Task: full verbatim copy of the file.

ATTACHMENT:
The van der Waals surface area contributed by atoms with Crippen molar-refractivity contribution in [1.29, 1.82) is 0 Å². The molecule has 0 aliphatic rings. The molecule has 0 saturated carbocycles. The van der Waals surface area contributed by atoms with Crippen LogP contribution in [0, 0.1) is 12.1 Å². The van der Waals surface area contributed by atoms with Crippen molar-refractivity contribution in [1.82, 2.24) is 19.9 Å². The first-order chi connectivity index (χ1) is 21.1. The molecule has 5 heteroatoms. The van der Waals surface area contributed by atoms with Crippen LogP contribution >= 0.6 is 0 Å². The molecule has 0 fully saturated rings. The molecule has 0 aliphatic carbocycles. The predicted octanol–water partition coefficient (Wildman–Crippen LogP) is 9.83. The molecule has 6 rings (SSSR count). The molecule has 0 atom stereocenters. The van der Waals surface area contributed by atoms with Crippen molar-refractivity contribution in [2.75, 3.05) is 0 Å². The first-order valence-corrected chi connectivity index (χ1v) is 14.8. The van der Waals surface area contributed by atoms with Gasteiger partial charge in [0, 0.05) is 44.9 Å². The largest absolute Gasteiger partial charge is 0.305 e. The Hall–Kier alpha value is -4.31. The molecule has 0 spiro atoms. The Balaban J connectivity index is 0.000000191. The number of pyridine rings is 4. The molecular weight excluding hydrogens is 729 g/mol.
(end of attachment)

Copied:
The van der Waals surface area contributed by atoms with Crippen molar-refractivity contribution in [1.29, 1.82) is 0 Å². The molecule has 0 aliphatic rings. The molecule has 0 saturated carbocycles. The van der Waals surface area contributed by atoms with Crippen LogP contribution in [0, 0.1) is 12.1 Å². The van der Waals surface area contributed by atoms with Crippen molar-refractivity contribution in [1.82, 2.24) is 19.9 Å². The first-order chi connectivity index (χ1) is 21.1. The molecule has 5 heteroatoms. The van der Waals surface area contributed by atoms with Crippen LogP contribution >= 0.6 is 0 Å². The molecule has 0 fully saturated rings. The molecule has 0 aliphatic carbocycles. The predicted octanol–water partition coefficient (Wildman–Crippen LogP) is 9.83. The molecule has 6 rings (SSSR count). The molecule has 0 atom stereocenters. The van der Waals surface area contributed by atoms with Crippen molar-refractivity contribution in [2.75, 3.05) is 0 Å². The first-order valence-corrected chi connectivity index (χ1v) is 14.8. The van der Waals surface area contributed by atoms with Gasteiger partial charge in [0, 0.05) is 44.9 Å². The largest absolute Gasteiger partial charge is 0.305 e. The Hall–Kier alpha value is -4.31. The molecule has 0 spiro atoms. The Balaban J connectivity index is 0.000000191. The number of pyridine rings is 4. The molecular weight excluding hydrogens is 729 g/mol.